The different types of powers of attorney in Pennsylvania

Powers of attorney are one of the most important elements in an estate plan. To learn more about the different types available in Pennsylvania, do not hesitate to reach out to our firm today. Our legal team is committed to ensuring that you and your future are protected. Give us a call today to speak with our skilled Pennsylvania POA attorneys.

What is a power of attorney in Pennsylvania?

The objective of a power of attorney is to permit an individual to appoint a loved one with the authority and legal right to control specific elements of their life in the event that particular situations surface. Generally, this authority is provided to a loved one, like a child, parent, spouse, close relative, friend, business partner, etc. Once this person is selected, they are able to pay your bills, make bank deposits and withdrawals, have entry to medical records, file tax returns, buy or sell property, hire caretakers, transfer assets into trusts, and more. The main goal of a power of attorney is to have someone you can trust to be able to make critical decisions on your behalf in the event that you are unable to do so.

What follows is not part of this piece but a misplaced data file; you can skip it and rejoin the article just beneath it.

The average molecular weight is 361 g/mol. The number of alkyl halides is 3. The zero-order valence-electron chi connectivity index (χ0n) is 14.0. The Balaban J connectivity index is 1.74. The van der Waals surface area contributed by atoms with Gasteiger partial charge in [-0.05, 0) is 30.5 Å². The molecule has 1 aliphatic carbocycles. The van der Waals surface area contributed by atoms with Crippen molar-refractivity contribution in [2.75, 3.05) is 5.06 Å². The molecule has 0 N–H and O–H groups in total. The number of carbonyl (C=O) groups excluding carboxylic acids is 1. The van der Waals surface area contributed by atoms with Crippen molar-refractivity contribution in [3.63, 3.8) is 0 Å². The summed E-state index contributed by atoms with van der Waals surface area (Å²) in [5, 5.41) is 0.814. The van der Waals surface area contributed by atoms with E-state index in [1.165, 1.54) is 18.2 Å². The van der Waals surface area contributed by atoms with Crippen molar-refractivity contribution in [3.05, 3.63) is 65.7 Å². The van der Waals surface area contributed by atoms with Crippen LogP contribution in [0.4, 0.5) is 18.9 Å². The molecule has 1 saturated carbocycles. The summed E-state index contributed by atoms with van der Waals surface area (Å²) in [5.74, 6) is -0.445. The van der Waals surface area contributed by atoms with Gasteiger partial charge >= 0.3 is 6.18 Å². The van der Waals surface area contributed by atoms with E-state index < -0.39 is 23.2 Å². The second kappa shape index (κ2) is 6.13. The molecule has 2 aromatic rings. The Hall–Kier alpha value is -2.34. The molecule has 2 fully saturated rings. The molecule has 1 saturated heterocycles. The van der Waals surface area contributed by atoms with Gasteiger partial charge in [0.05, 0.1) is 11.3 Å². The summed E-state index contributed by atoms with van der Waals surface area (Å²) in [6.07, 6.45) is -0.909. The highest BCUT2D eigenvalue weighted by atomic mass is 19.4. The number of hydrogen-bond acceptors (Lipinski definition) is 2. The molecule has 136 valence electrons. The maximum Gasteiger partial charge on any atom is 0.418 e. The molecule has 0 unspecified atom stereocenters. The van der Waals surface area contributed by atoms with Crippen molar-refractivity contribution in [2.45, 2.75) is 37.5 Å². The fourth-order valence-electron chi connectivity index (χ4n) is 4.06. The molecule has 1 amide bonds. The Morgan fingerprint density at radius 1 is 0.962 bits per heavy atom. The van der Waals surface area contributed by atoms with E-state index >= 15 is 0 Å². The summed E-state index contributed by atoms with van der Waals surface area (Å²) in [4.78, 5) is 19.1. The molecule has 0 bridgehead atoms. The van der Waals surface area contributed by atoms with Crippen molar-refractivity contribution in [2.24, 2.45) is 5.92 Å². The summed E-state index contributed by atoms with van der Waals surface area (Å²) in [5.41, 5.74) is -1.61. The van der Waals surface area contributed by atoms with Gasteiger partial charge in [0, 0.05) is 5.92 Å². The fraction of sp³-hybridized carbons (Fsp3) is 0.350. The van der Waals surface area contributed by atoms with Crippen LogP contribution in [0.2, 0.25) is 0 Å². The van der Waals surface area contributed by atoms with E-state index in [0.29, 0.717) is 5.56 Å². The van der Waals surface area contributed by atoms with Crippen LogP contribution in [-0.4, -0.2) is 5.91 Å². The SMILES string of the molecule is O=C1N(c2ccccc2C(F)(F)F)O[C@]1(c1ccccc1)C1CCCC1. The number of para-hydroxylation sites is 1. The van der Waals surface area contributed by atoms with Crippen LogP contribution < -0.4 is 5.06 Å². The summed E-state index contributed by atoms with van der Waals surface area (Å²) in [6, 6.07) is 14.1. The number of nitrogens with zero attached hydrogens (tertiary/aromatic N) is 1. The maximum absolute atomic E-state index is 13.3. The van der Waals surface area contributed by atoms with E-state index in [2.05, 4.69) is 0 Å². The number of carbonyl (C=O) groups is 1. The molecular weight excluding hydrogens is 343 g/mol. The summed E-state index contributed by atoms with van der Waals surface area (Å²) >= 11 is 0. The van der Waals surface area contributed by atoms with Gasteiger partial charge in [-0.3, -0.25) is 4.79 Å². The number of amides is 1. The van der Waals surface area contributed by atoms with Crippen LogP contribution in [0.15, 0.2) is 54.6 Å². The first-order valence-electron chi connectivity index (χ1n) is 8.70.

What are the different kinds of powers of attorney?

  • General power of attorney: A general power of attorney allows a principal to appoint an agent to act on their behalf when it comes to certain financial transactions, such as banking matters, stock investments, and more.
  • Durable power of attorney for healthcare: These powers of attorney provide an agent the freedom to make certain critical medical decisions on behalf of the principal, should the principal ever become incapacitated or otherwise unable of making these decisions on his or her own. It is important that you create a healthcare power of attorney, as it is very important to have someone you trust established to make these important decisions if you are unable to do so for yourself.
  • Durable power of attorney: Durable powers of attorney provide an agent the freedom to help the principal in a wide display of financial matters. These powers of attorney will be removed upon the principal’s disability or incapacitation.
  • Limited power of attorney: Limited powers of attorney appoint an agent for a distinctive situation. Frequently, these powers of attorney are created to help in executing real estate transactions if an individual is incapable of attending a settlement.

It is in your best interest to reach out to our firm today if you have questions or concerns about which power of attorney might be best for you. Our legal team is here for you.


Friedman Schuman is an experienced and dedicated legal resource for clients throughout Pennsylvania. Contact Friedman Schuman today to schedule a consultation.

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